Here is a list of words I learned in my first 3 months after joining a trendy health tech company in Manhattan.
After my past jobs in academics, non-profit, industry, and consulting, I was unprepared for the culture of communication at a tech start-up company. My new workplace was filled with mission-driven millennials, t-shirt wearing software engineers, and productive product people. I am terrible at texting, don’t use emojis, and hate google doc comments. How would my new co-workers react to my archaic, hand-written documentation?
This glossary is my gift to you, readers. Before your job interview or first day working at the tech company of your dreams, familiarize yourself with this list. Practice speaking the terms naturally in conversation with a friend (preferably age <25 years) to gain confidence.
A small sample of my colleagues at other health tech companies have confirmed this jargon is not specific to my workplace but is common across all. Be prepared.
+1 – agreement
+100 – extreme agreement
+1000 – the most extreme agreement
backlog – list of thing you need to do but don’t have time to do right now; used in formal places such as “backlog grooming” in the scrum process or agenda item backlog.
bespoke – custom, artisan product for a customer; an old word made trendy again
‘big data’ – a verbal cue that someone doesn’t know what they are taking about. For example, “He got up on stage and said ‘I use big data all the time’ and then we all thought ‘Gross! This guy is an idiot.'”
blocker – you can’t do the think you need to do because something is in the way. “That’s a blocker for me” or “Blythe is blocking me from finishing this”
code review – peer-review process where colleagues check every line of code for accuracy, consistency with a pre-specified analysis plan, and alignment with a style guide before anyone sees the result
DNB – do not book, time is being held on the calendar
high touch – to email and visit someone often so they feel connected
flavor – type of product or pathway, part of Pooja’s food-themed descriptors
fwiw – for what it’s worth
giphy – animated clip used in docs, slides, and messaging to communicate. never speak this word out loud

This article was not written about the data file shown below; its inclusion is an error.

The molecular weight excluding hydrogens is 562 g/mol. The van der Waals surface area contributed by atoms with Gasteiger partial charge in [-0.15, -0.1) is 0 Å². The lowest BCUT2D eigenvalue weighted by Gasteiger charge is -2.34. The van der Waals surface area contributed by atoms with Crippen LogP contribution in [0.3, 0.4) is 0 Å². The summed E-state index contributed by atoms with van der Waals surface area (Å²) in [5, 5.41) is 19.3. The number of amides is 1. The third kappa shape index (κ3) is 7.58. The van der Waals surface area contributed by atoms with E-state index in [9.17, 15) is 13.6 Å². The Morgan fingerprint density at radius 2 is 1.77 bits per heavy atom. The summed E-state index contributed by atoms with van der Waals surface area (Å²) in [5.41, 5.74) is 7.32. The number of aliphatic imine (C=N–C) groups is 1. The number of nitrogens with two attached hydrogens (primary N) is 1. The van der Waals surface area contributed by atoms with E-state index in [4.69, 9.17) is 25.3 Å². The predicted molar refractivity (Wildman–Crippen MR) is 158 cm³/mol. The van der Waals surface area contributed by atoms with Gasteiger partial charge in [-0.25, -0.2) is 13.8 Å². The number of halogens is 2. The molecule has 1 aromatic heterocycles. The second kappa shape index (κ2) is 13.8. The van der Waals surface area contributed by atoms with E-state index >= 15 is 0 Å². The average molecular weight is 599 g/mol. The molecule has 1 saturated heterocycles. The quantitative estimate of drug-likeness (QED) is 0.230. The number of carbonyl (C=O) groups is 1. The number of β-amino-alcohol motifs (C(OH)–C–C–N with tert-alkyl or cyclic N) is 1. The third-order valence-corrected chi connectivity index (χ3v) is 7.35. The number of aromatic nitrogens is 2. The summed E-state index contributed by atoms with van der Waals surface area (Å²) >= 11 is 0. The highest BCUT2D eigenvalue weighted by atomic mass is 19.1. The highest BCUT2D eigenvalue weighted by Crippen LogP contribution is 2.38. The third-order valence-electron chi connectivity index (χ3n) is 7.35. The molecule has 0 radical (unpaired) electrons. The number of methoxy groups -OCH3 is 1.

git – version control – never to be confused with knowledge of the GitHub website
g-suite – parallel to Microsoft Office allowing real-time collaboration; great in several way except for huge deficiency in lack reference manager or ability to integrate with reference manager for academic publication citations and unsolicited commenting
lgtm – looks good to me; used by reviewers of a document
OKRs – goals
on menu – choosing one of many options of services that are available to you; off-menu is also used
pressure test – checking lots of features or edge cases of something to make sure it is accurate. “We need to pressure test this dataset”
scrum – a style and process for project management. no one says this word out loud, unless they are explaining it as a category for related project management jargon
slack – internal messaging system. understand context listening to How I Built This. “Slack me”
sticker culture – the theme of decals covering one’s laptop, often reflecting one’s personality, hobbies, favorite software packages, company, or hometown
stickiness – the degree an external client feels like they are engaged and need us
sprint – one or two week cycles of team effort to complete a set of project tasks, part of scrum. “Let’s tackle that in the next sprint”
stand-up – short check-in meeting with group. “I’ll remote in for our standup today”
sync – meet to discuss, usually in-person. “I’ll sync with Sally about this tomorrow.” [personal note: I have flashbacks to connecting my Blackberry and computer with a cord every time I hear this]
tl;dr – a brief summary, for people who will think “too long; didn’t read”. Commonly said, “What’s the tldr?”
zoom – virtual meeting space with video and screen sharing. “I’ll zoom you later.” If you mention Skype people will know you are too old to deal with.
I skimmed the Labor Force Statistics from the Current Population Survey from the Bureau of Labor Statistics for data on the distribution of age at a normal places in the United States. The evidence supported my hypothesis. Results are presented in Figure 1.
Suggested additions to this glossary are welcome as comments.